When I got home I called the police and told them what had happened. They came and took me down to the station. The interview lasted several hours and I was on my third day of trying to quit smoking. I asked the police officer if he had a cigarette. He didn’t smoke, but he allowed me to go to the store and grab a pack, since I hadn’t been arrested for anything and he obviously believed me. My ex was also at the station. True to her word she had called before I got around to it. She told the police that I had become abusive to her at the building. At one point I overheard the two police officers (the one who picked me up and the one who picked her up) comparing notes. They had noticed a little discrepancy between her story and the physical evidence. We both had bruising, but mine was on the back of my head and hers was on her knuckles. Still, the crown prosecutor decided to charge both of us and let things go to trial. The cop who arrested me punched the wall and yelled motherfucker when he heard that. He was a really nice guy, and I can’t say enough positive about the police in my case.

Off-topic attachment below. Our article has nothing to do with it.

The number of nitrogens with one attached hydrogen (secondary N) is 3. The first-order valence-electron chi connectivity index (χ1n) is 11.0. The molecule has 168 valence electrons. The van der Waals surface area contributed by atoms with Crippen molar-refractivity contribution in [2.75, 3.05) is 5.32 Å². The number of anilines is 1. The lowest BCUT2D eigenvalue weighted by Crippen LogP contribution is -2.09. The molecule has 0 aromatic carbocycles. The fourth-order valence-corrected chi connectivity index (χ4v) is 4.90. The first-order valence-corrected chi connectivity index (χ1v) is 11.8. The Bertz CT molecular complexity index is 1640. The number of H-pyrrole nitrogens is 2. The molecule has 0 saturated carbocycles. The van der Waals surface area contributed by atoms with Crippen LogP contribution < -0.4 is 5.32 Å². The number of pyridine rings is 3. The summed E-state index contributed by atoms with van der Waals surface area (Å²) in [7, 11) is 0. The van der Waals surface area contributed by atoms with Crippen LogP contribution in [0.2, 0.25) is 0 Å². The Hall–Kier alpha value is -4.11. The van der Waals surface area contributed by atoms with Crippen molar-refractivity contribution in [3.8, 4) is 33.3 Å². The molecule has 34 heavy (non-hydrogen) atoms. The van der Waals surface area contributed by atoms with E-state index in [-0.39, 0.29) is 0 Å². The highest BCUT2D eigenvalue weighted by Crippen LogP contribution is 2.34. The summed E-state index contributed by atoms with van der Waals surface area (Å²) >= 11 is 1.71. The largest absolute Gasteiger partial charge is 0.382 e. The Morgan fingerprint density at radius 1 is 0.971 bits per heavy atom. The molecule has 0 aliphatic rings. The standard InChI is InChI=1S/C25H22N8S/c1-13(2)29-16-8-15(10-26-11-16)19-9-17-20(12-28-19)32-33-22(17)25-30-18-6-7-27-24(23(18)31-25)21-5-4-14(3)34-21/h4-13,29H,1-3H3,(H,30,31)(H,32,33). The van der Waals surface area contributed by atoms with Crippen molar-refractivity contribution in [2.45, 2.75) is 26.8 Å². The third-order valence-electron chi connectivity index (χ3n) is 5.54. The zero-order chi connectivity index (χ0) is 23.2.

Flash forward more than a year. It is time for my trial and there turns out to have been an impartial witness who saw the whole thing. A woman on my ex’s floor (the whole thing happened in the halls of the apartment building she lived in) had seen the whole incident from her peep hole. She watched me try to walk away, again and again, and she watched me get attacked, again and again. After her testimony the crown prosecutor stood up and said that “There is no evidence this individual has committed any crime.”. My case was dropped on the spot. When it came time for the trial of my ex I was called on as a witness. My ex’s attorney tried to imply that since I had martial arts experience I should have been able to resolve the situation more gently than I did – an insane defence strategy since it automatically doesn’t justify the attacks in the first place, and because I resolved the situation without ever once resorting to striking back. My ex was found guilty of assault and given probation with a condition of anger management.